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Reporter’s Notebook: Atlanta women securing the board chairs

Painting a Beltline mural at Two Urban Licks by Lisa Panero

Georgia will start receiving 145,900 doses of COVID-19 vaccine a week, up from 120,000 per week, Governor Brian Kemp announced on Tuesday.

Demand is still going to be higher than supply for the foreseeable future. There are getting near 11 million people in Georgia.

On to news from Metro Atlanta this week:

Donna Hall becomes CAP’s first female board chair

At the annual meetings of Central Atlanta Progress and the Atlanta Downtown Improvement District on Jan. 27, PNC Bank’s Eddie Meyers passed the chairmanship gavel to Donna Hall, publisher of the Atlanta Journal-Constitution since 2019. She will serve a two-year term.

AJC Publisher Donna Hall, first female chair of Central Atlanta Progress

AJC Publisher Donna Hall, first female chair of Central Atlanta Progress

“My time as chairman is coming to a close, but don’t worry; I still plan to keep a seat at the table,” Meyers said. “There is much work left to be done, especially as we look ahead to downtown’s recovery, so stick with us.”

Hall is a veteran media executive with more than 30 years of experience with Cox Enterprises’ radio, TV, and newspaper brands. Cox Enterprises also is a legacy CAP member. Amazingly, Hall will be the first woman in CAP’s history to serve as board chair.

“It’s an honor for me to represent and help lead Central Atlanta Progress, especially at this time,” Hall said. “I think of the name of the organization: Central Atlanta Progress, a word that itself means to move forward. That’s exactly what we must do as Atlanta reshapes, recovers, and reinvents itself.”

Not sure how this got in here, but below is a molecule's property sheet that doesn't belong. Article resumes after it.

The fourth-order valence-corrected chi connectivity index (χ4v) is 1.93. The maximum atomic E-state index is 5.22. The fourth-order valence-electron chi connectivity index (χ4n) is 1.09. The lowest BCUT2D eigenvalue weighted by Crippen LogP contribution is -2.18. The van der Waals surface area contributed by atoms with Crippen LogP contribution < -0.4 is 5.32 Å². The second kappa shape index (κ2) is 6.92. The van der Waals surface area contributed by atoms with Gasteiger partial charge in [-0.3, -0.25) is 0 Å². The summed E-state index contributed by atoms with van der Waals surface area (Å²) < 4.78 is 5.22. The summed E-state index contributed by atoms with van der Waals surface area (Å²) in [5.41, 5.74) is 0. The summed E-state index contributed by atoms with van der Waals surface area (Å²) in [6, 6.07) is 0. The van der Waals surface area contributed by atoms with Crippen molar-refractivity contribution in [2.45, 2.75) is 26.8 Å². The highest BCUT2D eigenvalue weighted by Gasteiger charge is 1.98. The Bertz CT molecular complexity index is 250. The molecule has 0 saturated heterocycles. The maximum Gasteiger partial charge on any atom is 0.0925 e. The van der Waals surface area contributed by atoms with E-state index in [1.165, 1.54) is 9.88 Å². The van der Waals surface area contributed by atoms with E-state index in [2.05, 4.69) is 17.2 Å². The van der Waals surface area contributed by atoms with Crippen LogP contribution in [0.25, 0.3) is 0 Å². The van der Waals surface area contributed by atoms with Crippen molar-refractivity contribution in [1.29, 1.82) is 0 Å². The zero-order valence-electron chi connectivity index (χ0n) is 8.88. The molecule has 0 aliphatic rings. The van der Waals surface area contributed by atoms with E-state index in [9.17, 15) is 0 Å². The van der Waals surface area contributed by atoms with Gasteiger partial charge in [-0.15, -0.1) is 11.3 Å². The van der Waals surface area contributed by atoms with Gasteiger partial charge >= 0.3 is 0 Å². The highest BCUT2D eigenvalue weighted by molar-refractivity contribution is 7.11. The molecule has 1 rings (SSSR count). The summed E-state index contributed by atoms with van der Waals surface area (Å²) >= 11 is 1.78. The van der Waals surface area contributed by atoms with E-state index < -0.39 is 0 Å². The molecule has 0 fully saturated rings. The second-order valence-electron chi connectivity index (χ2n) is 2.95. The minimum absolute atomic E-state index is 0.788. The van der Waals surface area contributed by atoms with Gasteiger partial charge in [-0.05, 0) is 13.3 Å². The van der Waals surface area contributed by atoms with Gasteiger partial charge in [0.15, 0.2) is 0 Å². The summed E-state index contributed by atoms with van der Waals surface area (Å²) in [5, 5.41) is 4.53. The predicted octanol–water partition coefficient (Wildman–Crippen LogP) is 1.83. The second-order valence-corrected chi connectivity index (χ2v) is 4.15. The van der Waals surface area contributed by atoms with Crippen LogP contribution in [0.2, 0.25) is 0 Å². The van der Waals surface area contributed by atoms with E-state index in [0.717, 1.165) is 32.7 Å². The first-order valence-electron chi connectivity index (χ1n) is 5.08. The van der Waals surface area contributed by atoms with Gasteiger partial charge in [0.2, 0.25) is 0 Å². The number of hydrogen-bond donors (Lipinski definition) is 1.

The virtual one-hour show also featured words of welcome from Gov. Brian Kemp and Atlanta Mayor Keisha Lance Bottoms as well as several other dignitaries.

Alicia Philipp, the recently-retired president and CEO of the Community Foundation for Greater Atlanta, received the Dan & Tally Sweat Award. Atlanta Hawks owner Tony Ressler received the Marcus Downtown Economic Impact Award from philanthropist Bernie Marcus on behalf of the Atlanta Hawks and State Farm Arena.

Sanjay Gupta, chief medical correspondent for CNN, helped present the WarnerMedia Downtown Community Leadership Award to downtown Atlanta healthcare workers for their tireless efforts during the COVID-19 pandemic.

The final segment of the show, “Perspectives,” featured CAP President A.J. Robinson in conversations with Dr. Lynn Paxton, District Director of the Fulton County Board of Health, Atlanta City Council President Felicia Moore, National Center for Civil and Human Rights President and CEO Jill Savitt, and Sweet Auburn Works Executive Director LeJuano Varnell.

A recording and materials from the “Good Morning Downtown” event can be viewed and downloaded at AtlantaDowntown.com.